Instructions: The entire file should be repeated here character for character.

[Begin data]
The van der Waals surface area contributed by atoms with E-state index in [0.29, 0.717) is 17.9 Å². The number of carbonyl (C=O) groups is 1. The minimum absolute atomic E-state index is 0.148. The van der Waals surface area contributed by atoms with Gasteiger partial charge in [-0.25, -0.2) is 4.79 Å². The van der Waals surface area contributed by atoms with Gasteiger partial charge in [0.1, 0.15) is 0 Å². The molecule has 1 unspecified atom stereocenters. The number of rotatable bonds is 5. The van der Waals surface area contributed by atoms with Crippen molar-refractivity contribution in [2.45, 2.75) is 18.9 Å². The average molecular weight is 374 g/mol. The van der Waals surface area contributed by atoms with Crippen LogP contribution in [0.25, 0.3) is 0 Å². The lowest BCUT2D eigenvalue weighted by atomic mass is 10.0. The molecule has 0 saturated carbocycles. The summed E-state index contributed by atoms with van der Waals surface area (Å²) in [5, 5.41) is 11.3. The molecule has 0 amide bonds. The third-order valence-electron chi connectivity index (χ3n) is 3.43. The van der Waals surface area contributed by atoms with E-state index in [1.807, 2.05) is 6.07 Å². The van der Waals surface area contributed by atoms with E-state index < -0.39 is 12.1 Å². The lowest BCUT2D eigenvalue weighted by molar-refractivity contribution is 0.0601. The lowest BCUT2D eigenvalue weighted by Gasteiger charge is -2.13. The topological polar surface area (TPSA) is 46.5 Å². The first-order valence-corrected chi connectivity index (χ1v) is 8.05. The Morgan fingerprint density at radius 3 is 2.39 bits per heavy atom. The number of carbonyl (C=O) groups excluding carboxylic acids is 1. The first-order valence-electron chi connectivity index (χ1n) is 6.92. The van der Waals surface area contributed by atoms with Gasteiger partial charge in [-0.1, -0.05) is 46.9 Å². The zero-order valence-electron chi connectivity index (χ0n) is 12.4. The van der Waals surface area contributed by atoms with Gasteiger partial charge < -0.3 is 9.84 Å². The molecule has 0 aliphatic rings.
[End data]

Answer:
The van der Waals surface area contributed by atoms with E-state index in [0.29, 0.717) is 17.9 Å². The number of carbonyl (C=O) groups is 1. The minimum absolute atomic E-state index is 0.148. The van der Waals surface area contributed by atoms with Gasteiger partial charge in [-0.25, -0.2) is 4.79 Å². The van der Waals surface area contributed by atoms with Gasteiger partial charge in [0.1, 0.15) is 0 Å². The molecule has 1 unspecified atom stereocenters. The number of rotatable bonds is 5. The van der Waals surface area contributed by atoms with Crippen molar-refractivity contribution in [2.45, 2.75) is 18.9 Å². The average molecular weight is 374 g/mol. The van der Waals surface area contributed by atoms with Crippen LogP contribution in [0.25, 0.3) is 0 Å². The lowest BCUT2D eigenvalue weighted by atomic mass is 10.0. The molecule has 0 saturated carbocycles. The summed E-state index contributed by atoms with van der Waals surface area (Å²) in [5, 5.41) is 11.3. The molecule has 0 amide bonds. The third-order valence-electron chi connectivity index (χ3n) is 3.43. The van der Waals surface area contributed by atoms with E-state index in [1.807, 2.05) is 6.07 Å². The van der Waals surface area contributed by atoms with E-state index < -0.39 is 12.1 Å². The lowest BCUT2D eigenvalue weighted by molar-refractivity contribution is 0.0601. The lowest BCUT2D eigenvalue weighted by Gasteiger charge is -2.13. The topological polar surface area (TPSA) is 46.5 Å². The first-order valence-corrected chi connectivity index (χ1v) is 8.05. The Morgan fingerprint density at radius 3 is 2.39 bits per heavy atom. The number of carbonyl (C=O) groups excluding carboxylic acids is 1. The first-order valence-electron chi connectivity index (χ1n) is 6.92. The van der Waals surface area contributed by atoms with Gasteiger partial charge in [-0.1, -0.05) is 46.9 Å². The zero-order valence-electron chi connectivity index (χ0n) is 12.4. The van der Waals surface area contributed by atoms with Gasteiger partial charge < -0.3 is 9.84 Å². The molecule has 0 aliphatic rings.